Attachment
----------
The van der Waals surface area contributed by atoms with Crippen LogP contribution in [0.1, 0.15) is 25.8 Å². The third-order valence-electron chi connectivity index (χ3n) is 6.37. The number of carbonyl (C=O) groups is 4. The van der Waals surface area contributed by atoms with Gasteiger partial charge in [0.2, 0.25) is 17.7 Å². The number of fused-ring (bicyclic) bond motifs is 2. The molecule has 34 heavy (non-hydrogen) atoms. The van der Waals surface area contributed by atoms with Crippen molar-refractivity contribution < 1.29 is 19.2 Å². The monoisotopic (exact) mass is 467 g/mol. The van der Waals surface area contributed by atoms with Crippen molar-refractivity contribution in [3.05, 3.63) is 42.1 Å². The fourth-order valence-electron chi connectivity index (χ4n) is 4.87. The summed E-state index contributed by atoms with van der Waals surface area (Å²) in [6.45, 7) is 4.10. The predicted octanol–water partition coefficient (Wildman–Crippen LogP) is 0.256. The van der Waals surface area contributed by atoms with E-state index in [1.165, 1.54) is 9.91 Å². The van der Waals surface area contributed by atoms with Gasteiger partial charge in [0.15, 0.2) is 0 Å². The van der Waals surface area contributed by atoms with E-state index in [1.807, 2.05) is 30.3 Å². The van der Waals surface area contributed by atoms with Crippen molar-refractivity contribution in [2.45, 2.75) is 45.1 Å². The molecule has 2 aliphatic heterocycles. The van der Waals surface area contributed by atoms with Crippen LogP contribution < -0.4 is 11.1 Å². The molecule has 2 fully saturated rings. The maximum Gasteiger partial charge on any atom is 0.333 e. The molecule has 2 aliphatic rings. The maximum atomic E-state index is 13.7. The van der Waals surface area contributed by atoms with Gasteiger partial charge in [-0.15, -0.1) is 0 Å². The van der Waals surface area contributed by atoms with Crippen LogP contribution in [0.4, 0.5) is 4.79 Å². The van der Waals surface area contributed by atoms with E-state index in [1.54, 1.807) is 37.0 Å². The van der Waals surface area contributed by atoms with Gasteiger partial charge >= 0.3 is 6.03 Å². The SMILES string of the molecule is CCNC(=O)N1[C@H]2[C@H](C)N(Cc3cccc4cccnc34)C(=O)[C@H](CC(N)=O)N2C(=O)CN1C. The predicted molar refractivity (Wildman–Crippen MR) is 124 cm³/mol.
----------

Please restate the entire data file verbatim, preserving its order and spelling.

The van der Waals surface area contributed by atoms with Crippen LogP contribution in [0.1, 0.15) is 25.8 Å². The third-order valence-electron chi connectivity index (χ3n) is 6.37. The number of carbonyl (C=O) groups is 4. The van der Waals surface area contributed by atoms with Gasteiger partial charge in [0.2, 0.25) is 17.7 Å². The number of fused-ring (bicyclic) bond motifs is 2. The molecule has 34 heavy (non-hydrogen) atoms. The van der Waals surface area contributed by atoms with Crippen molar-refractivity contribution < 1.29 is 19.2 Å². The monoisotopic (exact) mass is 467 g/mol. The van der Waals surface area contributed by atoms with Crippen molar-refractivity contribution in [3.05, 3.63) is 42.1 Å². The fourth-order valence-electron chi connectivity index (χ4n) is 4.87. The summed E-state index contributed by atoms with van der Waals surface area (Å²) in [6.45, 7) is 4.10. The predicted octanol–water partition coefficient (Wildman–Crippen LogP) is 0.256. The van der Waals surface area contributed by atoms with E-state index in [1.165, 1.54) is 9.91 Å². The van der Waals surface area contributed by atoms with Gasteiger partial charge in [0.15, 0.2) is 0 Å². The van der Waals surface area contributed by atoms with E-state index in [1.807, 2.05) is 30.3 Å². The van der Waals surface area contributed by atoms with Crippen molar-refractivity contribution in [2.45, 2.75) is 45.1 Å². The molecule has 2 aliphatic heterocycles. The van der Waals surface area contributed by atoms with Crippen LogP contribution < -0.4 is 11.1 Å². The molecule has 2 fully saturated rings. The maximum Gasteiger partial charge on any atom is 0.333 e. The molecule has 2 aliphatic rings. The maximum atomic E-state index is 13.7. The van der Waals surface area contributed by atoms with Gasteiger partial charge in [-0.15, -0.1) is 0 Å². The van der Waals surface area contributed by atoms with Crippen LogP contribution in [0.4, 0.5) is 4.79 Å². The van der Waals surface area contributed by atoms with E-state index in [1.54, 1.807) is 37.0 Å². The van der Waals surface area contributed by atoms with Gasteiger partial charge >= 0.3 is 6.03 Å². The SMILES string of the molecule is CCNC(=O)N1[C@H]2[C@H](C)N(Cc3cccc4cccnc34)C(=O)[C@H](CC(N)=O)N2C(=O)CN1C. The predicted molar refractivity (Wildman–Crippen MR) is 124 cm³/mol.